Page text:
Point 101. Relational metaphysics at the basis of ecology
Contrary to Jacques Maritain’s personalism, which forms the metaphysical basis for the social doctrine of the Church that is an attempt to baptise the political, social and economic institutions born of the Revolution, relational metaphysics defines the individual being as a creature to whom God gives existence in order to answer a vocation in the universe. God makes us son of such and such a father, of such and such a mother, members of the human race, in such and such a society, in such and such a nation and confides us the task to receive, to preserve and to transmit the heritage of the lineage.
The family thus existed before each person. It is not the limited framework of the nuclear family dear to personalists; it is also the extended family with all its heritage of experiences, of tradition and civilisation. Unlike the young animal whose conduct is guided by instincts, the human infant, who is absolutely powerless, needs an immediate circle that protects and educates him. Moreover, most of our innate traits are in fact hereditary; they, too, are a family heritage for good or for evil.
The Phalangist thus posits as a principle that the family is the basis of fraternal human life and that family welfare, the foundation of social happiness, is a specific good distinct from the eternal salvation of persons, from national security, and from the individual’s interest as well as from any collective or state interest.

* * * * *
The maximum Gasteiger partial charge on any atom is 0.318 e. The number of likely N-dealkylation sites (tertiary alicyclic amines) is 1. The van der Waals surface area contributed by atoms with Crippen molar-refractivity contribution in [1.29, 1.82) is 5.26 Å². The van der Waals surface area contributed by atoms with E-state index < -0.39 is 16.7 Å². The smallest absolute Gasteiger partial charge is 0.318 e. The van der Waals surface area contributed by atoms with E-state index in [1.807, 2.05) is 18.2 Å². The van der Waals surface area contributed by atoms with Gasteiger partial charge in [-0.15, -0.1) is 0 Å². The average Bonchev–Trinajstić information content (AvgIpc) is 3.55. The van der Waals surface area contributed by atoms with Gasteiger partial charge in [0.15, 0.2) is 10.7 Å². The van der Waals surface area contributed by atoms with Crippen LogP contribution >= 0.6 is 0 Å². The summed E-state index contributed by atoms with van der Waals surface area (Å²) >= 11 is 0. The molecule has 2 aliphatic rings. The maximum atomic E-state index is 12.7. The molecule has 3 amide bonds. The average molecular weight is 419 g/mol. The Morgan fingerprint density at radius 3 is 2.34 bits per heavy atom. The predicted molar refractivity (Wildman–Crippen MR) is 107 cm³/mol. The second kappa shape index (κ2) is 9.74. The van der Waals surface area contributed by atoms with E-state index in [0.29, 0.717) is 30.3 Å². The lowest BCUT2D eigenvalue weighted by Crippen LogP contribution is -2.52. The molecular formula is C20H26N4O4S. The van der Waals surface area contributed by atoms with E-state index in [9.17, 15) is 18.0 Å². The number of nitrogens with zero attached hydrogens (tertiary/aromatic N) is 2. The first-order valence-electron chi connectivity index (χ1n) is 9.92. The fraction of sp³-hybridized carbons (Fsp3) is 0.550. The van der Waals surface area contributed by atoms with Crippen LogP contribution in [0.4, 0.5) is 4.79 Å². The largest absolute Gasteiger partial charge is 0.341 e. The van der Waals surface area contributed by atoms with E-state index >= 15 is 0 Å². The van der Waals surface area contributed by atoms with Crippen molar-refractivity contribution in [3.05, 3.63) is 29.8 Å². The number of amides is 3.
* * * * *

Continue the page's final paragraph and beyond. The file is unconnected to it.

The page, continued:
1. As a Catholic, the Phalangist works at his own personal salvation and that of his neighbour. Revealed dogma and morality are the science and the art of this eternal life, and the Church its means, its providential setting and its ultimate end in glory. In this religious toil the saints are our models.
As a Frenchman, the Phalangist puts himself at the service of his nation. The object of political science and art is the tranquillity of the temporal order and the safeguarding of the common good, the deepest desire of the whole nation. The heroes of our history give us an example of this dedication.
But as a member of a family to which he owes all, the Phalangist naturally and daily devotes himself to the bodily and spiritual prosperity of this family, where the fate of each depends on all. Such is the object of communitarian ecology.